EPA itself recognizes the drastically disproportionate burden that would be placed upon small utility systems by the proposed revisions to the ozone and PM NAAQS. For example, the Economic Assessment of the Regulatory Impact Analysis for the proposed ozone standard indicates that the economic impact of the proposed ozone rule would be THREE TIMES greater on "SMALL utility entities" as compared to all utility entities. In the Ozone RIA, EPA measures the "cost-to-sales" ratios on a wide range of industrial categories associated with various control measures that would be necessary to meet the proposed ozone standard. The EPA analysis adopts a "standard rule of thumb" that recognizes an impact of a regulation to be a "significant impact on small entities" when 20% or more of the affected small entities\2\ have an expected cost of regulation to sales ratio of equal to or greater than 3%. See Ozone Regulatory Impact Analysis at pp. VIII-1 and VIII-2. The Ozone RIA estimates that utility boilers overall will have a cost-to-sales ratio of 7.3% - which is over twice the level determined "significant" by EPA's impact standard. More importantly, the cost-to-sales ratio estimated for small utility boilers is over three times that level for utilities in general, at a 22.6% ratio.\3\ Moreover, the EPA economic impact estimates recognize that "average cost per establishment does not always account for plant size (and)...any economies and diseconomies of scale associated with controlling large plants compared to controlling smaller plants." Ozone RIA at VIII-23. Particularly when emissions compliance requirements force the application of a particular technology (such as selective catalytic reduction or "SCR" as may be necessary for the control of utility ozone precursors and particulate matter), the diseconomies of scale for pollution control at small utility units can be substantial.

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\2\The ozone and PM RIAs adopt a generic definition of "small entities" to include entities with 100 employees or less. The City of Dover Municipal Electric Plant falls within this definition, as well as the "small entity definition" that applies to electric utilities under the Small Business Regulatory Enforcement Fairness Act.

\3\Ozone RIA at Table D-4, p. D-8, D-9

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The disproportionate impact on small utility units from the control requirements associated with the proposed ozone standard cannot be doubted.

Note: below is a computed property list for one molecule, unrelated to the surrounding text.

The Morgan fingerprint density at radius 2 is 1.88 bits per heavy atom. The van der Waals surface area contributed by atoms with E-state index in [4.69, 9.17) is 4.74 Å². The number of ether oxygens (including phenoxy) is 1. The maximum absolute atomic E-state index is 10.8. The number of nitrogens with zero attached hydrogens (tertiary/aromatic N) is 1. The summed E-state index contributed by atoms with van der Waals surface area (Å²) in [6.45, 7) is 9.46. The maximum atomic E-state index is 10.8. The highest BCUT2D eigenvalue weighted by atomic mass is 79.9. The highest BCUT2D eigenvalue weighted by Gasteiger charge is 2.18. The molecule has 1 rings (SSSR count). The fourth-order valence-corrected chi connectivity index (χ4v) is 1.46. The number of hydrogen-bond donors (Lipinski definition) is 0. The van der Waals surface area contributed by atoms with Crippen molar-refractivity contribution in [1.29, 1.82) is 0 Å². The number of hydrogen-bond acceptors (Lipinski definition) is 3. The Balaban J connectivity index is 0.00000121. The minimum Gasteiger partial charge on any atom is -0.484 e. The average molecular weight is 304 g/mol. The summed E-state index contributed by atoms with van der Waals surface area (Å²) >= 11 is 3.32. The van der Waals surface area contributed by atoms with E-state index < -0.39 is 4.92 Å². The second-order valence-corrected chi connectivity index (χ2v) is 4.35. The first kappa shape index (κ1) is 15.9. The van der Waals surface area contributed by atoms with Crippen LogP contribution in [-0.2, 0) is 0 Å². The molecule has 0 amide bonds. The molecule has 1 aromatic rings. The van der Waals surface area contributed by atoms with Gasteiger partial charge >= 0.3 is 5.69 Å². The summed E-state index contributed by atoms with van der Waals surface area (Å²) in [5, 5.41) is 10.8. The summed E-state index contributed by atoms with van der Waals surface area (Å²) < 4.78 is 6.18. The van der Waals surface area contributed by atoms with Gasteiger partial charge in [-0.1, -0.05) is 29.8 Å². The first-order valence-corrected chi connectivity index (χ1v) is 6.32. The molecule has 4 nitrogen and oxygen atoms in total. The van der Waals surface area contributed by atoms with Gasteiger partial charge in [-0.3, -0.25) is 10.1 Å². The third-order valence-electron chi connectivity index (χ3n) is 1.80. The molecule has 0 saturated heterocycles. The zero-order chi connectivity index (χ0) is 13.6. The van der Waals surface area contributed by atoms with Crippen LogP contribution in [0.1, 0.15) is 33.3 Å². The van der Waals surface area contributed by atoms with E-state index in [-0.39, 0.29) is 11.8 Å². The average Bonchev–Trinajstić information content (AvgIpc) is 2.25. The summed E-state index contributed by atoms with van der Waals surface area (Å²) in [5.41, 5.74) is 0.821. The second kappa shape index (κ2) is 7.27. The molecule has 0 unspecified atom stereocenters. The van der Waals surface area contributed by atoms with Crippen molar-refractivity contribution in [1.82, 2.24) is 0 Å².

The same disproportionate burden on small utility systems occurs under the proposed PM standard. In the PM RIA, EPA performs a cost-to-sales ratio screening analysis to identify those industries or source categories potentially experiencing impacts from the proposed regulations. The EPA analysis shows that the proposed PM standard impact on "small" (i.e. 100 employees or less) establishments would result in 53 industrial categories experiencing a substantial cost-to-sales ratio of 10% and above, as opposed to an impact on all establishments (i.e., both small and non-small) resulting in only 27 industrial categories experiencing the high, 10% or above cost-to-sales ratio. PM RIA at p. 8-15, 8-16. In other words, more than twice as many industrial categories will experience this substantial economic impact when the impact is measured on small business entities only, as opposed to all business entities. Or, as recognized by EPA, (t)here is some evidence...that there may be potentially significant impacts on 10 to 20 percent of all U.S. industries (represented by SIC codes), and potentially significant impacts on small establishments only in 15 to 25 percent of all U.S. industries." PM RIA at 8-17. These drastically disproportionate impacts from EPA's proposed new rules are not abstract to communities like Dover. To comply with these rules would force existing sources to spend considerable sums of money in an effort to reach attainment status. This expense has not been planned for and would need to be recovered. If the increased cost cannot be recovered through rates, then either tax revenues will need to be increased or the city budget will need to be cut in other areas.